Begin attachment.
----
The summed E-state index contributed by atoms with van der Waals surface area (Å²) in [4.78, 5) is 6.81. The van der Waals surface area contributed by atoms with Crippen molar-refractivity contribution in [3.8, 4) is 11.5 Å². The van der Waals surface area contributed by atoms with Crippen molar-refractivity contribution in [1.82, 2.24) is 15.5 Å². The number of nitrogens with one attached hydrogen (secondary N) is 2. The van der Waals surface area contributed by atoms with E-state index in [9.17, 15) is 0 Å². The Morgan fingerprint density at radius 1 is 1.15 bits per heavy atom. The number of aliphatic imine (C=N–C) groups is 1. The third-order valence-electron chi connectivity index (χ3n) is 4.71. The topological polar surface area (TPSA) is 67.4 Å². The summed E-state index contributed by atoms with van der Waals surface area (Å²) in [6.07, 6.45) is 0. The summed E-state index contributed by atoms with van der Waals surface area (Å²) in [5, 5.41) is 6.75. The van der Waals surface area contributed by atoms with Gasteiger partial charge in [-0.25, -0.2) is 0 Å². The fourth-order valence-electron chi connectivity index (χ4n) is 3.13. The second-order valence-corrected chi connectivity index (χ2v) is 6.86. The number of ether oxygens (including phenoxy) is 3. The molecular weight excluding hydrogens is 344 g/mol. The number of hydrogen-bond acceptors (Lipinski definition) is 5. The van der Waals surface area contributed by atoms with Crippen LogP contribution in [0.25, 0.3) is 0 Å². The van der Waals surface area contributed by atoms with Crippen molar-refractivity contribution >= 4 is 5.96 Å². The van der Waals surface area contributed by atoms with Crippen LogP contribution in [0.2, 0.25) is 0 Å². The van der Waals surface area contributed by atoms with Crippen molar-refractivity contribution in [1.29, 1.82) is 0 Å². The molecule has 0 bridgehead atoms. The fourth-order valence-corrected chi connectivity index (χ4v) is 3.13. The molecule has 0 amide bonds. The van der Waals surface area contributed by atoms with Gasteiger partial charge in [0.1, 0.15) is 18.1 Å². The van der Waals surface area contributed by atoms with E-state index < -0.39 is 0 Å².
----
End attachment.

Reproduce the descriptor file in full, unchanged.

The summed E-state index contributed by atoms with van der Waals surface area (Å²) in [4.78, 5) is 6.81. The van der Waals surface area contributed by atoms with Crippen molar-refractivity contribution in [3.8, 4) is 11.5 Å². The van der Waals surface area contributed by atoms with Crippen molar-refractivity contribution in [1.82, 2.24) is 15.5 Å². The number of nitrogens with one attached hydrogen (secondary N) is 2. The van der Waals surface area contributed by atoms with E-state index in [9.17, 15) is 0 Å². The Morgan fingerprint density at radius 1 is 1.15 bits per heavy atom. The number of aliphatic imine (C=N–C) groups is 1. The third-order valence-electron chi connectivity index (χ3n) is 4.71. The topological polar surface area (TPSA) is 67.4 Å². The summed E-state index contributed by atoms with van der Waals surface area (Å²) in [6.07, 6.45) is 0. The summed E-state index contributed by atoms with van der Waals surface area (Å²) in [5, 5.41) is 6.75. The van der Waals surface area contributed by atoms with Gasteiger partial charge in [-0.25, -0.2) is 0 Å². The fourth-order valence-electron chi connectivity index (χ4n) is 3.13. The second-order valence-corrected chi connectivity index (χ2v) is 6.86. The number of ether oxygens (including phenoxy) is 3. The molecular weight excluding hydrogens is 344 g/mol. The number of hydrogen-bond acceptors (Lipinski definition) is 5. The van der Waals surface area contributed by atoms with Crippen LogP contribution in [0.25, 0.3) is 0 Å². The van der Waals surface area contributed by atoms with Crippen molar-refractivity contribution >= 4 is 5.96 Å². The van der Waals surface area contributed by atoms with Crippen LogP contribution in [0.2, 0.25) is 0 Å². The van der Waals surface area contributed by atoms with Crippen molar-refractivity contribution in [1.29, 1.82) is 0 Å². The molecule has 0 bridgehead atoms. The fourth-order valence-corrected chi connectivity index (χ4v) is 3.13. The molecule has 0 amide bonds. The van der Waals surface area contributed by atoms with Gasteiger partial charge in [0.1, 0.15) is 18.1 Å². The van der Waals surface area contributed by atoms with E-state index < -0.39 is 0 Å².